Chevy makes progress on IndyCar engine
IndyCar, hot dogs, apple pie and Chevrolet.
With the iconic bow-tie brand making its return to America's top open-wheel series next season, officials from General Motors updated the manufacturer’s progress with its Chevrolet engine program being developed at Ilmor Engineering in England.
The initial design of the engine is complete. Chevrolet is scheduled to run the engine in June and track testing will begin the third quarter this year.
Jim Campbell, General Motors vice president of performance vehicles and motorsports, said the new engine rule package for 2012 makes Chevrolet’s return to IndyCars "very appealing." The last time Chevrolet was in IndyCar was 2005.
"The use of technology that we use on the production side and the ability to transfer the technology is key, related to things like small displacement engines, V6s, turbo-charging, direct injection and E85 fuels," Campbell said. "Also, the IndyCar allows us to add additional fans and prospective customers. We also noticed that last year in the ratings, 40 percent increase in the 18 to 35 males on TV. All those things were very appealing, and that’s the reason we decided to come back in.
"Plus, we also have an amazing tradition here. Louis Chevrolet, the founder of the company, and his two brothers Arthur and Gaston, raced or prepped cars in the Indy 500. One hundred yeas ago was their first century."
While it was announced in November that Penske Racing will reunite with the Chevrolet brand in IndyCars, Campbell would not comment on which additional organizations plan to come on board. Chip Ganassi, who carries the Chevrolet brand in NASCAR, would seem like a logical addition if the manufacturers have the patience to haggle out a deal.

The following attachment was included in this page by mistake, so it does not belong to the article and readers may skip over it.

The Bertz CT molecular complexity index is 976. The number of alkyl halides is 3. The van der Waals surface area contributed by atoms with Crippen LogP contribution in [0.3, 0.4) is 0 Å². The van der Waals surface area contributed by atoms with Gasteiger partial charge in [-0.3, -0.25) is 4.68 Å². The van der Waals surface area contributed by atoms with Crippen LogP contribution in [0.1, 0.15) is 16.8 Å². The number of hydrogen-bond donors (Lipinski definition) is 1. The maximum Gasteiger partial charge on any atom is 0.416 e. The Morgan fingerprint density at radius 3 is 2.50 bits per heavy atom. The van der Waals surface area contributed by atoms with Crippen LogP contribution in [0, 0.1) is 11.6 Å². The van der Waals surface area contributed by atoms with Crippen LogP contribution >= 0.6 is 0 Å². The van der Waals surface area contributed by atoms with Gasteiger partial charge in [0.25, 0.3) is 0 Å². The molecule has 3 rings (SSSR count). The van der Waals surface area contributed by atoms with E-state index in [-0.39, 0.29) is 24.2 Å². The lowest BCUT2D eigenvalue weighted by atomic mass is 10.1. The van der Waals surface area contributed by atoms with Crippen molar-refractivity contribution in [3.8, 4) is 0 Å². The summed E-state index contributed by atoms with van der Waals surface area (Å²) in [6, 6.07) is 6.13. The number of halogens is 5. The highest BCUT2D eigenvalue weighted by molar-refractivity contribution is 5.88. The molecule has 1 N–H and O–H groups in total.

"We’re talking with all the teams including Chip," Campbell said. "All of these teams have been dealing with Honda over the years because of their previous association with the series. All of our conversations has been well-received. There’s a lot of excitement that an American brand is coming back into the series.
"Our approach to motorsports, we have a lot of success with what we call the key partners approach. We get the strongest partners/owners we can and then we work all the common issues together as a team. It works in NASCAR and it works in other series where we compete. So, we’re looking for team owners and organziations that fit that style and we’ll see where it goes."
Given Penske’s return to the General Motors on the IndyCar side, is it possible there could be a shift to Chevrolet with the NASCAR program? Penske Racing’s stock car program has struggled and with just two teams competing full time on the Sprint Cup Series in Dodges, the amount of shared data is limited.
“We look at every series uniquely,” Campbell said. “We’re proud to be associated with Roger in the IndyCar Series, and over the years our companies have had a number of relationships on the business side with Roger and his team. On the NASCAR side, we have a really strong set of owners from Richard Childress, Tony Stewart, Chip Ganassi and Rick Hendrick.
“We have a roster of teams and drivers that have been delivering a lot of wins over the years for us. In terms of that series, that’s where we’re at right now, but we’re always evaluating every series — our technology entries as well as our team partners. Time will tell, but I’m very pleased with our NASCAR side.”